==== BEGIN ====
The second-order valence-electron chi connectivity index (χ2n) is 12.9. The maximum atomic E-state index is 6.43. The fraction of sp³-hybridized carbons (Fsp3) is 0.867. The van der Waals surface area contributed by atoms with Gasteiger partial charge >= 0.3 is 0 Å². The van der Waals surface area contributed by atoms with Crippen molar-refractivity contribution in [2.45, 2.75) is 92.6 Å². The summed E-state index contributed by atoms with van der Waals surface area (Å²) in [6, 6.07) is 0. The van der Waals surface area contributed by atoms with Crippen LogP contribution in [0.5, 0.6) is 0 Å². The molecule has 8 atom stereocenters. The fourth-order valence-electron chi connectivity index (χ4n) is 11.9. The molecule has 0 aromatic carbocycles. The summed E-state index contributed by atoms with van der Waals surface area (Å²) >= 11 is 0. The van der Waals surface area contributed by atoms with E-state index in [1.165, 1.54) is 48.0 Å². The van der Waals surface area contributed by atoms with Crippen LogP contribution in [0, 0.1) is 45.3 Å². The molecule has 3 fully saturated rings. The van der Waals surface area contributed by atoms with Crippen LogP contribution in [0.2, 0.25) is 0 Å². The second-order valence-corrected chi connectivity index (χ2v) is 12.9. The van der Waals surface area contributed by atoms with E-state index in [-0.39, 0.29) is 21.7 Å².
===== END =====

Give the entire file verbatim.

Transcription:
The second-order valence-electron chi connectivity index (χ2n) is 12.9. The maximum atomic E-state index is 6.43. The fraction of sp³-hybridized carbons (Fsp3) is 0.867. The van der Waals surface area contributed by atoms with Gasteiger partial charge >= 0.3 is 0 Å². The van der Waals surface area contributed by atoms with Crippen molar-refractivity contribution in [2.45, 2.75) is 92.6 Å². The summed E-state index contributed by atoms with van der Waals surface area (Å²) in [6, 6.07) is 0. The van der Waals surface area contributed by atoms with Crippen LogP contribution in [0.5, 0.6) is 0 Å². The molecule has 8 atom stereocenters. The fourth-order valence-electron chi connectivity index (χ4n) is 11.9. The molecule has 0 aromatic carbocycles. The summed E-state index contributed by atoms with van der Waals surface area (Å²) >= 11 is 0. The van der Waals surface area contributed by atoms with E-state index in [1.165, 1.54) is 48.0 Å². The van der Waals surface area contributed by atoms with Crippen LogP contribution in [0, 0.1) is 45.3 Å². The molecule has 3 fully saturated rings. The van der Waals surface area contributed by atoms with Crippen LogP contribution in [0.2, 0.25) is 0 Å². The second-order valence-corrected chi connectivity index (χ2v) is 12.9. The van der Waals surface area contributed by atoms with E-state index in [-0.39, 0.29) is 21.7 Å².